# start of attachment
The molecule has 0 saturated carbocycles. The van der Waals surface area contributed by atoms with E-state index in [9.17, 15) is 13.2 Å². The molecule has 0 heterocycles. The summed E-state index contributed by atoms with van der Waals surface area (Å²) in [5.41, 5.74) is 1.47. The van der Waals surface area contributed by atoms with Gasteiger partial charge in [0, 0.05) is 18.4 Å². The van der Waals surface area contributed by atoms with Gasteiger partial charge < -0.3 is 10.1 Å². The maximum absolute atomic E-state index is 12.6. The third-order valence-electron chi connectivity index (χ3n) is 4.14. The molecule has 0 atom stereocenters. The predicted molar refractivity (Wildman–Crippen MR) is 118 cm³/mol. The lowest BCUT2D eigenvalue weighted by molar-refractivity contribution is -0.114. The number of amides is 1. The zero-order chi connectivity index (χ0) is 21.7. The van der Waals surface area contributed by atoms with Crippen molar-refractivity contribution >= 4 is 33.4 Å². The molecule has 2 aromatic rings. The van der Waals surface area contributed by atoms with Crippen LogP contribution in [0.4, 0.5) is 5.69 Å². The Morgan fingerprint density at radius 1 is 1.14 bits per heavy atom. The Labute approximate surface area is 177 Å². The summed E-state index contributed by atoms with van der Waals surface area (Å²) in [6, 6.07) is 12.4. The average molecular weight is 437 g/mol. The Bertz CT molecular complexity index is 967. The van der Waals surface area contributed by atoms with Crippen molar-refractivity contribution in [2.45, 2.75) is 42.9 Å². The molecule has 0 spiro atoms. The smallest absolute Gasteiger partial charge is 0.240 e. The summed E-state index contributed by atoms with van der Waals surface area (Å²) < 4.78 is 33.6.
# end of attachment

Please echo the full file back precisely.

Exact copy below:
The molecule has 0 saturated carbocycles. The van der Waals surface area contributed by atoms with E-state index in [9.17, 15) is 13.2 Å². The molecule has 0 heterocycles. The summed E-state index contributed by atoms with van der Waals surface area (Å²) in [5.41, 5.74) is 1.47. The van der Waals surface area contributed by atoms with Gasteiger partial charge in [0, 0.05) is 18.4 Å². The van der Waals surface area contributed by atoms with Gasteiger partial charge < -0.3 is 10.1 Å². The maximum absolute atomic E-state index is 12.6. The third-order valence-electron chi connectivity index (χ3n) is 4.14. The molecule has 0 atom stereocenters. The predicted molar refractivity (Wildman–Crippen MR) is 118 cm³/mol. The lowest BCUT2D eigenvalue weighted by molar-refractivity contribution is -0.114. The number of amides is 1. The zero-order chi connectivity index (χ0) is 21.7. The van der Waals surface area contributed by atoms with Crippen molar-refractivity contribution >= 4 is 33.4 Å². The molecule has 2 aromatic rings. The van der Waals surface area contributed by atoms with Crippen LogP contribution in [0.4, 0.5) is 5.69 Å². The Morgan fingerprint density at radius 1 is 1.14 bits per heavy atom. The Labute approximate surface area is 177 Å². The summed E-state index contributed by atoms with van der Waals surface area (Å²) in [6, 6.07) is 12.4. The average molecular weight is 437 g/mol. The Bertz CT molecular complexity index is 967. The van der Waals surface area contributed by atoms with Crippen molar-refractivity contribution in [2.45, 2.75) is 42.9 Å². The molecule has 0 spiro atoms. The smallest absolute Gasteiger partial charge is 0.240 e. The summed E-state index contributed by atoms with van der Waals surface area (Å²) < 4.78 is 33.6.